Egyptian President Abdel Fattah al-Sisi reproached police and criticised his government on Sunday, a year after he took office, with critics accusing him of allowing human rights abuses to flourish and doing little to boost jobs.
Many Egyptians support Sisi for delivering a degree of stability after years of turmoil following the 2011 uprising that ousted autocrat Hosni Mubarak.
But critics said he has returned Egypt to authoritarian rule and has not done enough to boost its battered economy, Reuters says.
Sisi, the former army chief who ousted Egypt’s first freely elected leader — Mohamed Mursi of the Muslim Brotherhood — in mid-2013 following mass protests against his rule, addressed the criticism on Sunday.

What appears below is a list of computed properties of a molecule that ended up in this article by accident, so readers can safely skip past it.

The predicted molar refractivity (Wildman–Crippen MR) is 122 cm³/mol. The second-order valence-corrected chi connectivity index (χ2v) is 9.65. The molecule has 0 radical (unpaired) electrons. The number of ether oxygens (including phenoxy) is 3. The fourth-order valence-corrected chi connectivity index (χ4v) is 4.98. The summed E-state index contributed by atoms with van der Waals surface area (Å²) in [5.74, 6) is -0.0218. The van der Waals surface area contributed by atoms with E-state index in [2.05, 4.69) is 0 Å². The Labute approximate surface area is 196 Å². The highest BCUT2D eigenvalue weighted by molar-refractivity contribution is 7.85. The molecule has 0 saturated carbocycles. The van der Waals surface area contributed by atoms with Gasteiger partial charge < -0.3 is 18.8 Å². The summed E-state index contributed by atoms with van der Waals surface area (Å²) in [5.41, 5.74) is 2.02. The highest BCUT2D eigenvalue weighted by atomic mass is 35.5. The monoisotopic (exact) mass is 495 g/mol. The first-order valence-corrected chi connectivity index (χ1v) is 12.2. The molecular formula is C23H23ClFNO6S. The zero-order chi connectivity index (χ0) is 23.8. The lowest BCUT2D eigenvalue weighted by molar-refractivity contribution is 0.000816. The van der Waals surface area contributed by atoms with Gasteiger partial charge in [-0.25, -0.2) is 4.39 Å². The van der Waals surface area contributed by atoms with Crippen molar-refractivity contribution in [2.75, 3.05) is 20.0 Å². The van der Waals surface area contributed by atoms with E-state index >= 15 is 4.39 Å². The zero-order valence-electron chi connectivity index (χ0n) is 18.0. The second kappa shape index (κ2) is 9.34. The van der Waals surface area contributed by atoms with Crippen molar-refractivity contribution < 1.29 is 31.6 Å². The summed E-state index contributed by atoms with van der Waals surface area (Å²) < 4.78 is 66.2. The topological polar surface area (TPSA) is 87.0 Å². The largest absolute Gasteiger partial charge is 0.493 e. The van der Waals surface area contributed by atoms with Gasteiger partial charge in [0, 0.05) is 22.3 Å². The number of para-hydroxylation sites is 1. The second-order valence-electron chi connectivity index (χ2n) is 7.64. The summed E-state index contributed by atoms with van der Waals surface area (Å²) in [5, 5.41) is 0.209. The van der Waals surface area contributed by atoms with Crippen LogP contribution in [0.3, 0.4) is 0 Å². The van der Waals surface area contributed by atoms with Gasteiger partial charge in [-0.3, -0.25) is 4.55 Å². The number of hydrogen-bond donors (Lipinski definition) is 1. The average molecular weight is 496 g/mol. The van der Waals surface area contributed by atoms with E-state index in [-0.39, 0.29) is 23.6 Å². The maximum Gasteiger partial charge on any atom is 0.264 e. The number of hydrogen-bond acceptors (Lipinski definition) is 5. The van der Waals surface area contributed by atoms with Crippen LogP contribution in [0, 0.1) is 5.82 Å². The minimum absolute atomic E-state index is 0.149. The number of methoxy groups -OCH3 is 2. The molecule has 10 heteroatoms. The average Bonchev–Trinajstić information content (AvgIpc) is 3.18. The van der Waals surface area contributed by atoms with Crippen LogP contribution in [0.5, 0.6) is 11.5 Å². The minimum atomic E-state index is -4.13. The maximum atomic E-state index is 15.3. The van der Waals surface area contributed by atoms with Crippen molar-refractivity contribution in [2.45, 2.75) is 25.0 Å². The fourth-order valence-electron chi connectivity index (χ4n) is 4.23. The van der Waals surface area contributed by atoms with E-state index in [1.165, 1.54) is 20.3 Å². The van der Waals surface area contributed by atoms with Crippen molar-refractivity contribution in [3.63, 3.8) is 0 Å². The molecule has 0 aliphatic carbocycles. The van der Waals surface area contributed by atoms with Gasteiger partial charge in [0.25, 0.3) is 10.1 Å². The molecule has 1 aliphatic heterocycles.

At an event to launch army-backed infrastructure projects, Sisi said: “I say to our sons in the police or any government agency they must be mindful that they are dealing with human beings.” His comments were reported by state news agency MENA.
Activists said the police, whose power waned as Mubarak fell, now act with impunity, a charge the Interior Ministry denied.
“I apologise to every Egyptian citizen who has been subjected to any abuse. I am accountable for anything that happens to an Egyptian citizen,” Sisi said.
But he presented no clear plan for addressing the problems.
The post Egypt’s al-Sisi admonishes police, government on anniversary appeared first on The Nation.
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